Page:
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Abused pit bull puppy gets back on his paws

Since Joey’s plight made news, $39,000 has been

Since Joey’s plight made news, $39,000 has been donated for his care and $27,000 for information leading to his abuser’s conviction. (Aug. 31, 2012) Photo Credit: Heather Walsh

He barks, has spunk and eats like a champion. Joey, the abused pit bull puppy, is also walking again.

He's being fostered by his caregivers, who discharged him Friday from Veterinary Medical Center of Long Island in West Islip, three weeks after his neck was fractured when someone stuffed him in a bag and flung it from a moving car in Brentwood. Since Joey's plight made news, $39,000 has been donated for his care and $27,000 for information leading to his abuser's conviction.

At the center Friday, the 3-month-old pup wobbled like a newborn colt as he walked up to people, seeking attention.

"He's doing very well," said Dr. Lynda Loudon-Sheppard, chief of emergency medicine. "He tires very easily, but he's much stronger than we ever expected at this stage."

Treats sent by animal lovers have helped during therapy, the veterinarian said.

When doctors first saw the puppy screaming in pain, it was unclear if his three fractures would heal or if he'd ever walk.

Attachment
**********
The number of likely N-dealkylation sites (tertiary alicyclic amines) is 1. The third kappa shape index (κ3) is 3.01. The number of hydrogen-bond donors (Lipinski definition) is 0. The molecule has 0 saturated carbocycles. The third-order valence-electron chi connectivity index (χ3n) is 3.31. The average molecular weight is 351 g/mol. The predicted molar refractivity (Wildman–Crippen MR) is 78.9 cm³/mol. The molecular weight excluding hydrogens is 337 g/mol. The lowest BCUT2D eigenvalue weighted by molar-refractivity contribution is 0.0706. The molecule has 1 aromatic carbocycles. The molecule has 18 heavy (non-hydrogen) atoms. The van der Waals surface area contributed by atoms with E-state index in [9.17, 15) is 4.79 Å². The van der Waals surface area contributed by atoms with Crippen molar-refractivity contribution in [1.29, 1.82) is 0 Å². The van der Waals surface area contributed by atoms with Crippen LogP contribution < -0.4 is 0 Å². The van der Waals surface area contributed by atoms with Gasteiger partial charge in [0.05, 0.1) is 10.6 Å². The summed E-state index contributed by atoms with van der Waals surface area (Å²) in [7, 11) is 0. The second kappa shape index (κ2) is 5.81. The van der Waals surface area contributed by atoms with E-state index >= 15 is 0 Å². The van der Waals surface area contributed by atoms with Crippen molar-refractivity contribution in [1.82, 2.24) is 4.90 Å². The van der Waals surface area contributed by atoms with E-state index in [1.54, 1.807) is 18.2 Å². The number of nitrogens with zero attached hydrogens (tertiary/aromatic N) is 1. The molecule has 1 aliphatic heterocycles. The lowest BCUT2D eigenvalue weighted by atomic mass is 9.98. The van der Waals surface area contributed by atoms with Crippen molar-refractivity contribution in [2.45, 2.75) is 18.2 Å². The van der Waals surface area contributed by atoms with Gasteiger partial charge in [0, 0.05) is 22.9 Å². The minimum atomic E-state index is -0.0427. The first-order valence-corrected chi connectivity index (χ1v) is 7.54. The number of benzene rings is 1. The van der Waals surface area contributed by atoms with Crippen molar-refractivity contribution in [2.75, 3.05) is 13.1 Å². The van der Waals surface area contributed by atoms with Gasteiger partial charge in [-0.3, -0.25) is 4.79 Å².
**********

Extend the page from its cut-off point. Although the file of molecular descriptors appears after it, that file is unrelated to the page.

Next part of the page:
Joey needs months of care. He gets physical therapy twice a day. His custom neck brace will arrive this week from Canada. Later, he will strengthen leg muscles on a water treadmill.

Doctors are trying to correct his "cage legs." Joey's legs bend a bit crooked -- sign of having lived in a cage that is too small, said Loudon-Sheppard.

Joey, who will be up for adoption in about a month, was found Aug. 11 at Pilgrim Psychiatric Center's Sagtikos Parkway entrance. He had fresh bite wounds on his neck and healed ones on his face, indicating he might have been used as dogfighting bait.

Confidential tipsters may call the SPCA at 631-382-7722. Donors can visit the veterinary center's website at or call 631-587-0800.Joey will be up for adoption in about a month, and more than 100 people have already asked to take him home.

"We are not 100 percent sure he will ever walk normally," Loudon-Sheppard said, "but he will be able to walk and run."

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